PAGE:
Drinksummit, the annual beer, wines and spirits conference organised by the Federation of Wholesale Distributors, has gone from strength to strength since its launch in 1989 and is now seen as an agenda-setting event in the drinks calendar.
This year’s event at The Oxford Belfry on June 8 and 9 will maintain that tradition with a line-up of top speakers from leading wholesalers, suppliers and market analysts.
Drinksummit is the only event that brings together the supplier, the wholesaler and the independent retailer in the drinks market, and only Drinksummit could have proved the catalyst for the development of the Take Home Blueprint, which was launched at the conference in 1994.
The Blueprints, which now cover wines, spirits and fortified wines, alcoholic RTDs and of course beers, lagers and cider are now part of the culture of the wholesale and independent retail sectors. Being objective and impartial, and not based on any one company’s planograms, the Blueprints have increased profitability by guiding wholesalers and independent retailers into the discipline of stocking what the consumer wants.
Millions of pounds of stock cost, which were once a burden on the wholesaler and retailer who bought the wrong products, have been saved across the board. The Blueprints have also enabled brewers, cider makers, distillers and wine companies to reduce or discontinue failing or unsupported brands that were a millstone around their necks and those they supplied.
More evidence of the success of the Take Home Blueprint will be presented at this year’s Drinksummit by its director, Ross Shelley. In a presentation with John Shaw, sales manager of wholesalers Turner Wright, Shelley will demonstrate how the Blueprint team, in collaboration with wholesalers, has helped their customers sell more through their off licence section.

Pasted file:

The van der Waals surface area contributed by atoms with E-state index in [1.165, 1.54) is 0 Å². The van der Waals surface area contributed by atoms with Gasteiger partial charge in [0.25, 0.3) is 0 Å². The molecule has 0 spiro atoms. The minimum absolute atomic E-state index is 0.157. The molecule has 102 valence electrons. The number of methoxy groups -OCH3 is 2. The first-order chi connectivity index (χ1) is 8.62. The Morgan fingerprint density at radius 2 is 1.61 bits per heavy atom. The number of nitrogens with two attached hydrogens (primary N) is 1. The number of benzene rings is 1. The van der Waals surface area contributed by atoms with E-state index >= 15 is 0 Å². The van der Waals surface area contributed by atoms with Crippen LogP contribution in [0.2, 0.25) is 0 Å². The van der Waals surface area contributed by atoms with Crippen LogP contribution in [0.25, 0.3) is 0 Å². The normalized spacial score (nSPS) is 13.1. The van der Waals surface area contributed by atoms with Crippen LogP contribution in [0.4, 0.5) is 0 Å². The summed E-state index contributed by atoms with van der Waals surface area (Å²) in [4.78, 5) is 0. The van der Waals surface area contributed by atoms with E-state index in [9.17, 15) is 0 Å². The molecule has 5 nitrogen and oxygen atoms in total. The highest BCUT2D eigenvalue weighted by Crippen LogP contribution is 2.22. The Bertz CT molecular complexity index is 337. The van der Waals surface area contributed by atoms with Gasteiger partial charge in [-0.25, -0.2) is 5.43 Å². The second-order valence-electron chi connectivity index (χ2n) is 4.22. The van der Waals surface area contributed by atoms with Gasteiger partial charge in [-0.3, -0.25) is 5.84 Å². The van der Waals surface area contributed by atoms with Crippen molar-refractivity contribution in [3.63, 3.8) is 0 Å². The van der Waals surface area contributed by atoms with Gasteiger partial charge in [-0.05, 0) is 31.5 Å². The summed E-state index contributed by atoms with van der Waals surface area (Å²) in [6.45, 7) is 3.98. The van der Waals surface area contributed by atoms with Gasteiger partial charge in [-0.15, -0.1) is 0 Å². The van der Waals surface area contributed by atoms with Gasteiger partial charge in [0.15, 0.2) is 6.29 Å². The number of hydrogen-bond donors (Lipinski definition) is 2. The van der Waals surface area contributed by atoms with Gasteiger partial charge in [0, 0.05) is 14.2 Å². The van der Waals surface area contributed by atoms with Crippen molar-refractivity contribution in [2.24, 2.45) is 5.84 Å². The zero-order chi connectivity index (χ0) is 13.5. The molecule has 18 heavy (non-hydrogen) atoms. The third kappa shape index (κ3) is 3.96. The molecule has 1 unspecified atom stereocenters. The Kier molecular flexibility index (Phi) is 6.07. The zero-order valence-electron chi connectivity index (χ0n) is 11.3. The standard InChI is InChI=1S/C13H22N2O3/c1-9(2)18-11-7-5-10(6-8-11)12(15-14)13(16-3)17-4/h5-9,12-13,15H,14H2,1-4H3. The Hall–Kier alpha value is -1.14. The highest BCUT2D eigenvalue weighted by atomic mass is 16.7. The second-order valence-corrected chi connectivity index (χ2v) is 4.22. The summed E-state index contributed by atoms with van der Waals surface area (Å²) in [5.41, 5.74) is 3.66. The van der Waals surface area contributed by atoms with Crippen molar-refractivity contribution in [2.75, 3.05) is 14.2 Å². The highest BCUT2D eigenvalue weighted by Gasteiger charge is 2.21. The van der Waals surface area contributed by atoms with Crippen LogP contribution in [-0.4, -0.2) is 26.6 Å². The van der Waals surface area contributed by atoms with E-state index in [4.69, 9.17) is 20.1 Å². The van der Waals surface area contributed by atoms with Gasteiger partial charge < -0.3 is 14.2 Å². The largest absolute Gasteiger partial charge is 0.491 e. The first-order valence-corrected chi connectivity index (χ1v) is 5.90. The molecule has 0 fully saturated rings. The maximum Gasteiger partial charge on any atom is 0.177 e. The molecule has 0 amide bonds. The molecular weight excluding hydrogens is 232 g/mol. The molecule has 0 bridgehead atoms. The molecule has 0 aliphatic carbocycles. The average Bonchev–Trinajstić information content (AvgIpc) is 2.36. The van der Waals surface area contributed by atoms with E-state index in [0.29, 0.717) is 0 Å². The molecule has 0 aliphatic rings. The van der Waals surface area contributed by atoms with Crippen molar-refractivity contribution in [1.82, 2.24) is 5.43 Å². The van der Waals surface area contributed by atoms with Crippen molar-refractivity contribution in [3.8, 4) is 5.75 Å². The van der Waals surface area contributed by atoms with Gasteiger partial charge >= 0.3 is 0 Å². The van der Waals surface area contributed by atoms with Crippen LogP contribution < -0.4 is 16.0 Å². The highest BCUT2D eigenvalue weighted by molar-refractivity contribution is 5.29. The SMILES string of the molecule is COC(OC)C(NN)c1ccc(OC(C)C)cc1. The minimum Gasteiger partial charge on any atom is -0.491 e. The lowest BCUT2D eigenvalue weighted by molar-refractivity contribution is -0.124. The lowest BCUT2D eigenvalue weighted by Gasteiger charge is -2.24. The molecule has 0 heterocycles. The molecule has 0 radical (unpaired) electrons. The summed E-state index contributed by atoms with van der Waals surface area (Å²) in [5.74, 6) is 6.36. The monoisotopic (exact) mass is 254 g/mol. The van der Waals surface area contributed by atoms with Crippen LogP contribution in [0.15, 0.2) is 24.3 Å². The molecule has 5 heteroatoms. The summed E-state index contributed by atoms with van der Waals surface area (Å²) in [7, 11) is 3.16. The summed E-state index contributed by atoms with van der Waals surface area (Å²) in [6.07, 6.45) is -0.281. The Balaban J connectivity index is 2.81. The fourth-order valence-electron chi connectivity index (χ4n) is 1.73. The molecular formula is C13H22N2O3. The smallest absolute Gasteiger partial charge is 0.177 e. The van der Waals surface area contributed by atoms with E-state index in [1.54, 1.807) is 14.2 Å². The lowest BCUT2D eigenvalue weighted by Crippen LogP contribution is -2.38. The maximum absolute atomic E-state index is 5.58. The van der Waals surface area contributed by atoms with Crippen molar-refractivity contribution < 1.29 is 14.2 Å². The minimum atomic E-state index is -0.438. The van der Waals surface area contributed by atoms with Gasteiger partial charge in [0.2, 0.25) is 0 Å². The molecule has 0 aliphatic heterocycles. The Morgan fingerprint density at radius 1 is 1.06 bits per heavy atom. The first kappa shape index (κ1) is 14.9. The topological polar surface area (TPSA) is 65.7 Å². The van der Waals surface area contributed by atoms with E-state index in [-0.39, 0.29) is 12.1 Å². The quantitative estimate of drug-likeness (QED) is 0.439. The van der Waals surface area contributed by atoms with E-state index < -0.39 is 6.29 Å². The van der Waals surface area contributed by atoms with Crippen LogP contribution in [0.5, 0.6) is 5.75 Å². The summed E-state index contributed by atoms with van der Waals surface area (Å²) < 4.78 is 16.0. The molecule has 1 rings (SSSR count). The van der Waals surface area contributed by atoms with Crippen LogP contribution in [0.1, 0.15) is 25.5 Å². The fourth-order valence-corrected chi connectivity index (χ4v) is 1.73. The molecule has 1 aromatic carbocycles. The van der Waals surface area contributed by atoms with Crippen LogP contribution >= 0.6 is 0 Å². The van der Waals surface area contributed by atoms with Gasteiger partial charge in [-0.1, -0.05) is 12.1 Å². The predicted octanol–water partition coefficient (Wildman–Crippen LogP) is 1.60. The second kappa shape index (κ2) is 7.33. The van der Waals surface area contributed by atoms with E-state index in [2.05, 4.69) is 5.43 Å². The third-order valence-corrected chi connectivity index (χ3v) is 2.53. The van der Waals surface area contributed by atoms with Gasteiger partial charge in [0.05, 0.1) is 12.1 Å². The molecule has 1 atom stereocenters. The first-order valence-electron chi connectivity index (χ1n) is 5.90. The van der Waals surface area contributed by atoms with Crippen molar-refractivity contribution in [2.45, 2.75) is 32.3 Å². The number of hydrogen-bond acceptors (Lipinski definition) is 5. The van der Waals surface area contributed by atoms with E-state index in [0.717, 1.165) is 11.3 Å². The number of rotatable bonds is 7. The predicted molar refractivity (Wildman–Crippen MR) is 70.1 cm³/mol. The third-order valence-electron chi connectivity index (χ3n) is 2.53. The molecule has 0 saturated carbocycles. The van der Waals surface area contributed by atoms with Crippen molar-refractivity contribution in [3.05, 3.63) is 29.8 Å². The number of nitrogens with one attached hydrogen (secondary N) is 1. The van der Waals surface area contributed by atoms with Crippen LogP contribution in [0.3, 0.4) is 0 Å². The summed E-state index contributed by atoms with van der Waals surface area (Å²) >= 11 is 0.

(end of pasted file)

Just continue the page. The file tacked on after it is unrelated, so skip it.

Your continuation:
Another wholesaler which has worked closely with the Blueprint team is Costco, which organised a Take Home Blueprint forum for retailers at its Oldham depot, and no doubt Costco buyer Pierre Levron will refer to this successful event in his presentation to the conference.
A major supplier of premium bottled ales (PBAs), Hall Woodhouse, has also worked closely with the Blueprint team in developing guidance for this rapidly growing category. A presentation on this category will be given by senior NAM Lee Ellis and national sales manager Chris Milton of Hall Woodhouse.
Another fast growing category is cider and one of the companies leading that growth is Gaymer Cider Company. Managing director John Mills will be revealing what has given the company the confidence to invest pound;24m in the category and to launch a raft of new products.
Delegates will also hear about developments in the other drinks categories from Adrian McKeon, managing director of Beam UK, together with Nick Paget, sales director, wholesale and on trade for Beam Global Spirits Wine, and from Paul Downing, business unit director (RTM independent retail channel) at Diageo GB.
Insights into sales trends in the market, and into customer behaviour, will be provided by ACNielsen’s senior client manager Peter Reynolds, and Jonathan Rons, client director at HIM, respectively. ACNielsen’s take on the market has become a firm regular at Drinksummit, but this will be a debut for HIM.
Rons will be drawing on data from three of HIM’s customer surveys, the Convenience Tracking Programme (CTP), the Standalone Off Licence Tracking Programme (Soltrack), and the Cash and Carry Tracking Programme, to compare shoppers buying alcohol in convenience stores, standalone off licences and in cash and carries.
In addition to Pierre Levron and John Shaw, wholesalers will be heavily represented among the speakers with presentations by: Steve Roper, director of trading, alcohol and tobacco at Booker; Steve Mayes, trading controller wines, sprits and cider at Landmark Wholesale; Martin Swadling, category manager, licensed and tobacco, Musgrave Budgens Londis; and Rodney Hunt, managing director of the Today’s Group.
Summing up the importance of the licensed sector to wholesalers, Hunt told ProWholesaler: “Unlike many other parts of the market, which the multiples dominate, they only have 50% of the licensed trade and the brewers in particular work very well with wholesalers to maintain that balance. Wine is also growing tremendously, and suppliers in the licensed market generally have shown they are not in the pockets of the multiples.”